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Is Your Mortgage Fueling Your Need to Reduce Debt?

Many Canadians taking on a new mortgage this year are faced with record-high levels of household debt. With the household-debt-to-income ratio at an all-time high of nearly 168 per cent, now’s the time for Canadians to look at ways to reduce debt. November is Financial Literacy Month, and it’s a great opportunity to explore your debt options and set goals for the coming year.

Home sales across Ontario have been soaring in large, urban areas, but that trickle effect has also been reaching into smaller communities. Midland-Penetang saw real estate sales up 36.8 per cent from the same time last year. Many Midland home-buyers have been taking advantage of low interest rates and buying their “dream homes” for about one third the price of a home in the GTA. However, new changes to mortgage rules may begin to cool the market as some new buyers are now being subjected to a “stress test” before being approved for mortgage loans.

The mortgage-debt connection

Mortgage stress test rules may frustrate buyers who may no longer qualify for as large of a mortgage that they had hoped for, but it could save them a lot of grief in the long run. These rules could help “weed out” buyers who may be taking on more mortgage than they can afford and subsequently running short on income to cover monthly costs.

For families or first-time buyers who were approved for a mortgage in the past year, have you been finding it difficult to meet your monthly financial obligations? Over the past year, have you added to your debt to stretch your income? A recent study shows that over one-third of Canadians were unable to pay a bill in the past year, and that their average mortgage debt has increased to $181,000.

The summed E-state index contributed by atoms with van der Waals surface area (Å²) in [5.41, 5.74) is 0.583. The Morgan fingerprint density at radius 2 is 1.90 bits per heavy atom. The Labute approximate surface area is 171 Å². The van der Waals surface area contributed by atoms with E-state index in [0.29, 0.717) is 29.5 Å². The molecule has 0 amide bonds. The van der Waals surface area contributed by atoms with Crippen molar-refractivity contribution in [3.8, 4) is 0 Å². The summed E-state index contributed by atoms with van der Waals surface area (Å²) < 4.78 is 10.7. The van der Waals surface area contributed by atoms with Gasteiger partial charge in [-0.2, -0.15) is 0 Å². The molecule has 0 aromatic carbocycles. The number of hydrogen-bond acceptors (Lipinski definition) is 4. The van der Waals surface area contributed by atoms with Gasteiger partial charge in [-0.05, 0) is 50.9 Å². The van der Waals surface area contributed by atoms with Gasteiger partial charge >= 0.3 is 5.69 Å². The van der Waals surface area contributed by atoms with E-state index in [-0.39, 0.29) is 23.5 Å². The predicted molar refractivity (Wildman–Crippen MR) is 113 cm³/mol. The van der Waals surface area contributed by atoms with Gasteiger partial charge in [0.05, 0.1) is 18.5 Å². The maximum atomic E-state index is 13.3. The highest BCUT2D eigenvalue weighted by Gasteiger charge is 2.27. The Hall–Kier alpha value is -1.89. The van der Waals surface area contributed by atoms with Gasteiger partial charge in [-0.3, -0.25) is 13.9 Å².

During Financial Literacy Month, it is important to recognize the need for debt help and explore what options you have to combat the effect that your mortgage may be having on your debt load.

How to find wiggle room within your budget

The Financial Consumer Agency of Canada (FCAC) outlines the importance of improving your financial literacy and taking an active role in your finances to avoid debt. You can begin this process by referring to “Your financial toolkit” provided by the FCAC and applying it to your situation. You can also make debt management part of your daily habits:

  • Reduce your spending and follow a budget. A budget is a necessary tool for every stage of life. It allows you to predict expenses and plan ahead. Try using a financial app to create a budget so you can reference it easily.
  • Reduce your household costs such as utilities and groceries. Coupon apps can help you save when you shop and even offer cash back. Try out Flipp or Checkout 51.
  • Pay yourself first. Set up an automatic savings account that will tuck away a specified amount from each paycheque.
  • Seek debt help. A Licensed Insolvency Trustee in Ontario can assist you in filing a consumer proposal, direct you to credit counselling services and explain all your debt options to find the best solution that will suit your needs.

Have mortgage payments been getting in the way of your finances? Since buying a new home, have you been incurring more debt? Use the above strategies to reduce debt and get back in control of your financial health.

To test your financial skills, take the FCAC’s Financial Literacy quiz. To learn more about Financial Literacy Month, search the Twitter hashtag #FLM2016 and join the conversation.



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